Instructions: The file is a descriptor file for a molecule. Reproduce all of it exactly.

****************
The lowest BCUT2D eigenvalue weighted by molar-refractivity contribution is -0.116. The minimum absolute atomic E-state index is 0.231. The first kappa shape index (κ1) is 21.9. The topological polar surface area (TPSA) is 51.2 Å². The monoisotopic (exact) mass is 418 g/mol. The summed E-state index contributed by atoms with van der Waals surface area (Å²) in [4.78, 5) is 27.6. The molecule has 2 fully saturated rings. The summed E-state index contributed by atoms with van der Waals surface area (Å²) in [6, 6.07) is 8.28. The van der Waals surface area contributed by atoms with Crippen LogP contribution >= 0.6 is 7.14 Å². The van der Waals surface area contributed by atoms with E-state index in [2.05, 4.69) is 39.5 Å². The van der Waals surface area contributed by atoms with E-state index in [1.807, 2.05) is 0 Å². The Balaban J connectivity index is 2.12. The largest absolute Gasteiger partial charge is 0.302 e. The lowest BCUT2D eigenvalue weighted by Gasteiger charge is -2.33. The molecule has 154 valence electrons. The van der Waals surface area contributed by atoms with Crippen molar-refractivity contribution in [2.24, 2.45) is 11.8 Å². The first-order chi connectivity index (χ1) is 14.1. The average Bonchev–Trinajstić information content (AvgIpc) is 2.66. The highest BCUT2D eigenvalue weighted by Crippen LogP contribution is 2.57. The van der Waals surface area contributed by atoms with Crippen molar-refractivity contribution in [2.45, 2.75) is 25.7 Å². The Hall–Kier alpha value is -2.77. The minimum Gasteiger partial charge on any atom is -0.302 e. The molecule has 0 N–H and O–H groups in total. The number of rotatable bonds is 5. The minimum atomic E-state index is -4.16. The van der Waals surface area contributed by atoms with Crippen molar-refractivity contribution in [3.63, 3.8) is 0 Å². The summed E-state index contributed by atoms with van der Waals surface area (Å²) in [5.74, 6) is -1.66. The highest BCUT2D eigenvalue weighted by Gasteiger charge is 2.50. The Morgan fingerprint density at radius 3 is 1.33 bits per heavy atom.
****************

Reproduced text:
The lowest BCUT2D eigenvalue weighted by molar-refractivity contribution is -0.116. The minimum absolute atomic E-state index is 0.231. The first kappa shape index (κ1) is 21.9. The topological polar surface area (TPSA) is 51.2 Å². The monoisotopic (exact) mass is 418 g/mol. The summed E-state index contributed by atoms with van der Waals surface area (Å²) in [4.78, 5) is 27.6. The molecule has 2 fully saturated rings. The summed E-state index contributed by atoms with van der Waals surface area (Å²) in [6, 6.07) is 8.28. The van der Waals surface area contributed by atoms with Crippen LogP contribution >= 0.6 is 7.14 Å². The van der Waals surface area contributed by atoms with E-state index in [2.05, 4.69) is 39.5 Å². The van der Waals surface area contributed by atoms with E-state index in [1.807, 2.05) is 0 Å². The Balaban J connectivity index is 2.12. The largest absolute Gasteiger partial charge is 0.302 e. The lowest BCUT2D eigenvalue weighted by Gasteiger charge is -2.33. The molecule has 154 valence electrons. The van der Waals surface area contributed by atoms with Crippen molar-refractivity contribution in [2.24, 2.45) is 11.8 Å². The first-order chi connectivity index (χ1) is 14.1. The average Bonchev–Trinajstić information content (AvgIpc) is 2.66. The highest BCUT2D eigenvalue weighted by Crippen LogP contribution is 2.57. The van der Waals surface area contributed by atoms with Crippen molar-refractivity contribution in [2.45, 2.75) is 25.7 Å². The Hall–Kier alpha value is -2.77. The minimum Gasteiger partial charge on any atom is -0.302 e. The molecule has 0 N–H and O–H groups in total. The number of rotatable bonds is 5. The minimum atomic E-state index is -4.16. The van der Waals surface area contributed by atoms with Crippen molar-refractivity contribution in [3.63, 3.8) is 0 Å². The summed E-state index contributed by atoms with van der Waals surface area (Å²) in [5.74, 6) is -1.66. The highest BCUT2D eigenvalue weighted by Gasteiger charge is 2.50. The Morgan fingerprint density at radius 3 is 1.33 bits per heavy atom.